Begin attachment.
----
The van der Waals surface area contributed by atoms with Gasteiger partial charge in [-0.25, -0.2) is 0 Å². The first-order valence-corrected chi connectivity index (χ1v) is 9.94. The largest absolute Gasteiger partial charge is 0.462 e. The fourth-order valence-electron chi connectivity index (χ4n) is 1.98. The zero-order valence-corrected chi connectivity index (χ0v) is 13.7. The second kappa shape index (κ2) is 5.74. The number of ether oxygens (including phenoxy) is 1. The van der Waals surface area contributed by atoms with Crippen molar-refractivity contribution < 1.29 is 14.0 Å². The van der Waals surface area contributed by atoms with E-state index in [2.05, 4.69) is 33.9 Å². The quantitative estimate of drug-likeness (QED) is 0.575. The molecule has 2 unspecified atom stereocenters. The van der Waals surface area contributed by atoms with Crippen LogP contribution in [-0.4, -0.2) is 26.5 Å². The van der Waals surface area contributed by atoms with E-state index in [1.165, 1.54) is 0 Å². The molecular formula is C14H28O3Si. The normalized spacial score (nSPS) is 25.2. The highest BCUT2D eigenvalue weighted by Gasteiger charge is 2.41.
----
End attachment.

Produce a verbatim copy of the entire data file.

The van der Waals surface area contributed by atoms with Gasteiger partial charge in [-0.25, -0.2) is 0 Å². The first-order valence-corrected chi connectivity index (χ1v) is 9.94. The largest absolute Gasteiger partial charge is 0.462 e. The fourth-order valence-electron chi connectivity index (χ4n) is 1.98. The zero-order valence-corrected chi connectivity index (χ0v) is 13.7. The second kappa shape index (κ2) is 5.74. The number of ether oxygens (including phenoxy) is 1. The van der Waals surface area contributed by atoms with Crippen molar-refractivity contribution < 1.29 is 14.0 Å². The van der Waals surface area contributed by atoms with E-state index in [2.05, 4.69) is 33.9 Å². The quantitative estimate of drug-likeness (QED) is 0.575. The molecule has 2 unspecified atom stereocenters. The van der Waals surface area contributed by atoms with Crippen LogP contribution in [-0.4, -0.2) is 26.5 Å². The van der Waals surface area contributed by atoms with E-state index in [1.165, 1.54) is 0 Å². The molecular formula is C14H28O3Si. The normalized spacial score (nSPS) is 25.2. The highest BCUT2D eigenvalue weighted by Gasteiger charge is 2.41.